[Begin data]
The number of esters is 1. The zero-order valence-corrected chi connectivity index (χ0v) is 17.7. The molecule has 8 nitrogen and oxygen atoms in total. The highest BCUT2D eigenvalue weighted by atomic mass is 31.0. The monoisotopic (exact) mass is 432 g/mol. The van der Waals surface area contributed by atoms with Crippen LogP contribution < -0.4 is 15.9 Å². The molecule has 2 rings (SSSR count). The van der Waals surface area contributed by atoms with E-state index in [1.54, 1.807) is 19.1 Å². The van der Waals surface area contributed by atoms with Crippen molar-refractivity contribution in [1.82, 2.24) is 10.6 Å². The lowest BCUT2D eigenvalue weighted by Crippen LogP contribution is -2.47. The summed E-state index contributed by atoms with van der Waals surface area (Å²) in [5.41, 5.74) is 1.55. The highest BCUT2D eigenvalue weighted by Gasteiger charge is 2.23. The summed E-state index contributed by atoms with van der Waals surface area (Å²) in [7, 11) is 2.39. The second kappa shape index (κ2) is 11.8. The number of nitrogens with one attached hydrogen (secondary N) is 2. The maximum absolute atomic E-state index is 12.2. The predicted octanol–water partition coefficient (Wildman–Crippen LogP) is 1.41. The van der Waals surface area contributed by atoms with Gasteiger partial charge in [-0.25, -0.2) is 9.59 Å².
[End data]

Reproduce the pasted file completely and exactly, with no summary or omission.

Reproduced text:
The number of esters is 1. The zero-order valence-corrected chi connectivity index (χ0v) is 17.7. The molecule has 8 nitrogen and oxygen atoms in total. The highest BCUT2D eigenvalue weighted by atomic mass is 31.0. The monoisotopic (exact) mass is 432 g/mol. The van der Waals surface area contributed by atoms with Crippen LogP contribution < -0.4 is 15.9 Å². The molecule has 2 rings (SSSR count). The van der Waals surface area contributed by atoms with E-state index in [1.54, 1.807) is 19.1 Å². The van der Waals surface area contributed by atoms with Crippen molar-refractivity contribution in [1.82, 2.24) is 10.6 Å². The lowest BCUT2D eigenvalue weighted by Crippen LogP contribution is -2.47. The summed E-state index contributed by atoms with van der Waals surface area (Å²) in [5.41, 5.74) is 1.55. The highest BCUT2D eigenvalue weighted by Gasteiger charge is 2.23. The summed E-state index contributed by atoms with van der Waals surface area (Å²) in [7, 11) is 2.39. The second kappa shape index (κ2) is 11.8. The number of nitrogens with one attached hydrogen (secondary N) is 2. The maximum absolute atomic E-state index is 12.2. The predicted octanol–water partition coefficient (Wildman–Crippen LogP) is 1.41. The van der Waals surface area contributed by atoms with Gasteiger partial charge in [-0.25, -0.2) is 9.59 Å².